By Aliya Segura.
Born to Colombian immigrants and raised in Chicago’s Rogers Park neighborhood on the north side, Karen Torres is very proud of both her Chicago and Colombian roots. In 2014 Torres founded Tulia's Artisan Gallery. Walking the many street festivals of Chicago is where she got the idea to start her business. “I wanted to see the wealth of Colombian art represented in the Chicago marketplace” states Torres when asked why she created Tulia’s Artisan Gallery. She named the business after her maternal grandmother, “Mama Tu” or Ana Tulia, but the business is really an homage to both of her grandmothers Ana Rosinda and Ana Tulia. Both matriarchs overcame insurmountable odds in Colombia to make sure their children had a better life. “I wanted to celebrate both of my grandmothers for how they hustled to create a livelihood for their families and how they instilled the values of love, generosity, and service in their children.” states Torres when asked how she came up with the name Tulia’s Artisan Gallery. She states each of their stories are very similar to the stories she hears today of the artisans and makers she works with in Colombia.
What do you remember about MamaTu? What kind of values did she instill in you or your family?
“MamaTu and her husband had an arranged marriage and together they built and ran small businesses from sugar cane mills to dairy farms. They shared their modest success among friends and family in the form of micro loans, student loans, and charitable donations to their local church and community. My fondest memory was how she gifted a cow to each grandchild. I got to meet a few of my cows on summer vacations but my cows were very unlucky. They always died tragic deaths and then I’d inherit the calf. One died by snake bite, another tripped and fell down a steep mountainside. In the end, my last cow was taken to the butcher and the proceeds went into my college savings account.”, Torres states as she discusses what she remembers of her maternal grandmother. Whether it be donating money to the church or helping people in her village get back on their feet, having a strong family and strong community is one of the main principles within this family. Torres shared that this value of giving back to the community is what she aims to honor as she collaborates with master makers who are working to preserve and strengthen their own communities.
“Mama Tu” Oil on Canvas by Nubia Alcira Roncancio,
granddaughter of Ana Tulia.
What do you remember of Ana Rosinda? What values did she pass on to her children?
“Ana Rosinda, was an awe-inspiring woman. She was a mother to 14 children, but had to bury half of them at very young ages. She became a midwife in her community having only a 4th grade education. She and her husband survived internal displacement, but lost everything they had. And she hustled her whole life to make sure her kids got the education she was denied.”, Torres stated when she discusses why honoring her grandmother Ana Rosinda is something she holds close to her heart for the brand. She recounts how Ana Rosinda hustled most of her life selling anything and everything she could make. She would make and sell wool blankets, empanadas, arepas, and in her later years, rosaries, lots and lots of rosaries. “She would buy the wool from the sheep herder, then make the thread, then rent time on a loom to make the blanket, then sell them in the marketplace. Later in life, we would bring her suitcases full of beads from the States so she could make rosaries and sell them on Sundays after mass, so she hustled a lot in her life.”, says Torres when remembering how hard-working her grandmother was to provide for her large family. Ana was the embodiment of diligence and perseverance as a mother who continued to take care of her family even when the odds were against her.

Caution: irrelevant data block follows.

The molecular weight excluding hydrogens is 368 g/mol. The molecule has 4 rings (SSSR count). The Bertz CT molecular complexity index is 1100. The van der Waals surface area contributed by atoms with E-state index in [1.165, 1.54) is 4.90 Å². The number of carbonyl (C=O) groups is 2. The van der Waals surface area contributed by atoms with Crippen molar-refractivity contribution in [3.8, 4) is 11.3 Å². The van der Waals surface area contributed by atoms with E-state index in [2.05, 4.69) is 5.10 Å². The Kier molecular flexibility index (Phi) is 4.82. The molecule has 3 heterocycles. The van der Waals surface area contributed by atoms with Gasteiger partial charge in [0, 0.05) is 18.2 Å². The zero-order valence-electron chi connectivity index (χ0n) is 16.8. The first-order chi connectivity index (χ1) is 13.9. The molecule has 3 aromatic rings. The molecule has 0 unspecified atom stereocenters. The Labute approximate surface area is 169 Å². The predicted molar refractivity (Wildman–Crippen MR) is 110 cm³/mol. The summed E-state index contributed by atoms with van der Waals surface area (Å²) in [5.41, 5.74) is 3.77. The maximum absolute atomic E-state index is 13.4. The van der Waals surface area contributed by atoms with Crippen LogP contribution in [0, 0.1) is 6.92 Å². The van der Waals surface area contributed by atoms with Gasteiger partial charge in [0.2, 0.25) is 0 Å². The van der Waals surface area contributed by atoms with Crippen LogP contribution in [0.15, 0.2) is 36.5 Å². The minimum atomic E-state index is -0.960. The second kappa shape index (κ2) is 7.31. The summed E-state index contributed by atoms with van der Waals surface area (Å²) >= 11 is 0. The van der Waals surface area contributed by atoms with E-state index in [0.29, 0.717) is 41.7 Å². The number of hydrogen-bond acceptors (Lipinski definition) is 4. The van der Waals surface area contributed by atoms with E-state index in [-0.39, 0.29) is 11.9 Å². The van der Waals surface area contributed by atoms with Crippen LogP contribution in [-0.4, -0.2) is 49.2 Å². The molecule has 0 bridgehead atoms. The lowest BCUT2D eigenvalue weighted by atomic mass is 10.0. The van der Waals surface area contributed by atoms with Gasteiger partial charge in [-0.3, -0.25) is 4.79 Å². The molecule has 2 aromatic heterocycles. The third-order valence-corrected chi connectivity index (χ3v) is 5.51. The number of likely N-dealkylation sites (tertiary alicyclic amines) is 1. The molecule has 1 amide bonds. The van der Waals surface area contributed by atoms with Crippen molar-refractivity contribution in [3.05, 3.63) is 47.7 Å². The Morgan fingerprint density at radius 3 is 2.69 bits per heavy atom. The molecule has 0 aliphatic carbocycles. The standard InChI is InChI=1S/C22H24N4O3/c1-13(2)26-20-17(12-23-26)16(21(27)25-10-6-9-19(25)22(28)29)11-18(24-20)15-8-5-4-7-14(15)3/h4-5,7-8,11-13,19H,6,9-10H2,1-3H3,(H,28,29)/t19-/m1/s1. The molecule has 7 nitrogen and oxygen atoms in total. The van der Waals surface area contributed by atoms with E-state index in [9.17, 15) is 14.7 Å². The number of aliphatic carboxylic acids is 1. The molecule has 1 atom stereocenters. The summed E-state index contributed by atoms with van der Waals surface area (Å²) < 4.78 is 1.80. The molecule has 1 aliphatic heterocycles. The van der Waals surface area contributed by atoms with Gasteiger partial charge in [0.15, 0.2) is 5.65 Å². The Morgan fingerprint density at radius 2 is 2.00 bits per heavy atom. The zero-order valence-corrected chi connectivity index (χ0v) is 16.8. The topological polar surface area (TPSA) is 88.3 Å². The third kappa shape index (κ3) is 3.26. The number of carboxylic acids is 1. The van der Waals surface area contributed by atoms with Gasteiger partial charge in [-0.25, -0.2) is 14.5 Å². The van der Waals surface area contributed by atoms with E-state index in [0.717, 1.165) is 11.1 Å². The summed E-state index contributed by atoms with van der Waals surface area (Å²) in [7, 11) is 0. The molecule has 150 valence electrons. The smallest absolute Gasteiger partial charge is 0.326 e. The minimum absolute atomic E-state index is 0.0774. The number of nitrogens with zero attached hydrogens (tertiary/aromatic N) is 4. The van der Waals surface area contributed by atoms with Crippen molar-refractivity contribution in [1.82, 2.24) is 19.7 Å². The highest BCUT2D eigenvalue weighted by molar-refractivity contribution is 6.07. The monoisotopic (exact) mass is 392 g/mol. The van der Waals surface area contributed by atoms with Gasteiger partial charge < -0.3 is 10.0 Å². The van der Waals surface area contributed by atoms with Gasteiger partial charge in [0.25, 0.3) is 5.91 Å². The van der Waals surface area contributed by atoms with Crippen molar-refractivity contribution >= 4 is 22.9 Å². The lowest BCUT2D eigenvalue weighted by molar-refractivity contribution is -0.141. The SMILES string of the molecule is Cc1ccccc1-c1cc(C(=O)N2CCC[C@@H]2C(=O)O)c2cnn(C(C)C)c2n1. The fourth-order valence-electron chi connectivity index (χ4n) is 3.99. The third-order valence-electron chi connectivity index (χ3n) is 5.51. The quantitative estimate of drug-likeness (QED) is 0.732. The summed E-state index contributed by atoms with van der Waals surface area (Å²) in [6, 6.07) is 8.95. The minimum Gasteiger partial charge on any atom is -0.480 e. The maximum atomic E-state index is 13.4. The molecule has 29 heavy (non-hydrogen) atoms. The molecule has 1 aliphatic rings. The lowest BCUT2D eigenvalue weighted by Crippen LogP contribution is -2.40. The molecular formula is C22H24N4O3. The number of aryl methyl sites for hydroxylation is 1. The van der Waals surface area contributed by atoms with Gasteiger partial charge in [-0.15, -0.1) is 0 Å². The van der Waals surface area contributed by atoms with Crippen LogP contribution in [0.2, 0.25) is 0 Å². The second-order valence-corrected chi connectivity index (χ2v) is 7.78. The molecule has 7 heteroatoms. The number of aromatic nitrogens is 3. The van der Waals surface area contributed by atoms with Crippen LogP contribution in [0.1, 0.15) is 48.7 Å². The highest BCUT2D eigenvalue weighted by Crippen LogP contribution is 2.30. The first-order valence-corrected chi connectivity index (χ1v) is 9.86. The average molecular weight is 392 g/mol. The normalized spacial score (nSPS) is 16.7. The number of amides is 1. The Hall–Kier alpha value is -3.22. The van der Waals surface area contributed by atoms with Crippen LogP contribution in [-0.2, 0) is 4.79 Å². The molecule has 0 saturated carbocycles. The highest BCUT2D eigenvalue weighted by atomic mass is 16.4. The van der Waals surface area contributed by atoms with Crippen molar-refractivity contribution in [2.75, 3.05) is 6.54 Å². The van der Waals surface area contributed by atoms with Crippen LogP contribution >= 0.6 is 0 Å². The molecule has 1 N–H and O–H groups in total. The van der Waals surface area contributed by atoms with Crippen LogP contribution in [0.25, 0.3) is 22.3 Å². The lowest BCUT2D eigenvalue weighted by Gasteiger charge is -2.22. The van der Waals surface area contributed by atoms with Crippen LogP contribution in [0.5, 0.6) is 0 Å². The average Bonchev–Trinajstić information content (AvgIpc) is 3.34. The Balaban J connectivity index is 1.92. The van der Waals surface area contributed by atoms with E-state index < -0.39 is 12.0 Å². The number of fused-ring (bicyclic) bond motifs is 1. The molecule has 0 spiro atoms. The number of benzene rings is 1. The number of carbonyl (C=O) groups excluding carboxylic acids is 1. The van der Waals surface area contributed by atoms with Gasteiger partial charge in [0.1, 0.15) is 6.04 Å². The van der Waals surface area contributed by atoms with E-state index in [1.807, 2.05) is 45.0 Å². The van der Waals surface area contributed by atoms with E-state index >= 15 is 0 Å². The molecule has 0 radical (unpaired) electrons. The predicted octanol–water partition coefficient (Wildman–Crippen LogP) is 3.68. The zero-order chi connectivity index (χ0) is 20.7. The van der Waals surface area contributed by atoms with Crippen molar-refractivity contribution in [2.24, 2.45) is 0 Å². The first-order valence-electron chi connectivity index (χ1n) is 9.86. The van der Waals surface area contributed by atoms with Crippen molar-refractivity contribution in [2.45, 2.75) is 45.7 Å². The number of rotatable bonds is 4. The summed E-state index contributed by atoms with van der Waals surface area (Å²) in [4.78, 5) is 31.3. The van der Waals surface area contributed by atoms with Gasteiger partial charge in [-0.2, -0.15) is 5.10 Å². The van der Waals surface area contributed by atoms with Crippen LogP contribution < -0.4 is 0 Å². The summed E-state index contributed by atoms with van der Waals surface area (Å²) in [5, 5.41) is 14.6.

Ana Rosinda with her granddaughter Karen Torres
Were there any similarities or similar values your grandmothers had?
“I think the most similar value was their passion for education, which is why they hustled most of their life so their kids could receive an education.”, Torres states. Women of their generation in rural Colombia didn’t have the option to go to school past the 4th grade. Education was vital for both grandmothers as they wanted their children to have the opportunities that were denied to them. Education, especially in Ana Rosinda’s family, was their vehicle out of poverty and led one of her sons to immigrate to the US . The education mindset was passed down to Torres as she reflected on how she is very much a book & museum nerd. While she has formal degrees in Cell & Molecular Biology, she has also spent a lifetime immersing herself in what she loved most about her culture, the art, the people, her ancestors, and heritage. Her connection with her grandmothers and visiting Colombia every summer initially blossomed her love of anthropology and cultural studies. “Growing up in the States, separated from my extended family, I felt a void and needed to learn as much as I could about where I came from.”, Torres responded.
Torres aims to continue honoring Colombian culture as internal displacement directly impacts mostly Indigenous and Afro-Colombian communities. “It is a way to not only give back, but hearing artisans' stories reminded me of my grandmothers and how I can honor, educate, and continue their legacy as artisans deserved to be honored and celebrated as well.”, states Torres as she explained how creating Tulia’s Artisan Gallery has granted her opportunities to discuss displacement, like at the Chicago Fair Trade Museum on World Refugee Day (June 20th). Torres wants Chicagoans and anyone who encounters Tulia’s Artisan Gallery to know the importance of fair–trade values, which are not so far from being interconnected to the values her grandmothers passed down.